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Playing Around on the Numberline

As a learning games research lab, we’re always interested to talk to people who are making research-based commercial games and apps. We recently got the chance to talk to Gabriel Adauto and Jacob Klein from Motion Math, a San Francisco startup designing and developing games to teach number sense to elementary and middle school students. They talked to us about their games, the research the games are based on, and the process they use to build them, and we were pleasantly surprised at how much their work has in common with ours.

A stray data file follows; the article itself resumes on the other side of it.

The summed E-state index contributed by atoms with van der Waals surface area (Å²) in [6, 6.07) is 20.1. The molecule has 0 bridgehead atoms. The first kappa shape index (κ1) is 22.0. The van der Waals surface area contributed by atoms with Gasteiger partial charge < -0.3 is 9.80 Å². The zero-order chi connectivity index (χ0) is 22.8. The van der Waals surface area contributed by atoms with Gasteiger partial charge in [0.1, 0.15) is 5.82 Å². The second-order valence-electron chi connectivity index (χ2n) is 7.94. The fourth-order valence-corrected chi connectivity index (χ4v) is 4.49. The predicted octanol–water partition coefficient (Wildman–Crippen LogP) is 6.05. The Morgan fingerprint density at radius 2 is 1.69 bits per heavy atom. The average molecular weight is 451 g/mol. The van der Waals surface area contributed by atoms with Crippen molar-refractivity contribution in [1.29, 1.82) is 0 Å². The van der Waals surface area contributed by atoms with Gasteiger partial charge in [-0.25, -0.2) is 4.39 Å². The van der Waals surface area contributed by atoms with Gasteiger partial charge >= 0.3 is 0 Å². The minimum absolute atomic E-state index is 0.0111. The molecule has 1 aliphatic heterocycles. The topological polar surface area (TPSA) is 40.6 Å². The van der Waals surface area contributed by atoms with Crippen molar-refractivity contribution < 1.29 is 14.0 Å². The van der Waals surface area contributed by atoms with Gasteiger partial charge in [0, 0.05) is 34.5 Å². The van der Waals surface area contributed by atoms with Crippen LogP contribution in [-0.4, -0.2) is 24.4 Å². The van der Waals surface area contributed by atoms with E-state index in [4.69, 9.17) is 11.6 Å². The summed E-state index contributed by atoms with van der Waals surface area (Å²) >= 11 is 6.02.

The game we looked at is called Motion Math Zoom. It shows a number line with animals lined up along it to illustrate the scale. It starts with frogs and dogs for the ones and tens, but you later discover a plethora of other critters, from dinosaurs for the thousands down to amoebas for the thousandths. Players use the pinch and spread UI to zoom in and out and experiment with scale. In my own work at STEP, I have seen the importance of playfulness in games and giving players the chance to “mess around” in a sandbox-like environment. I loved the constructivist way in which this game lets kids explore the number line on their own, zooming in and out and moving left and right as much as they want before they complete the task at hand.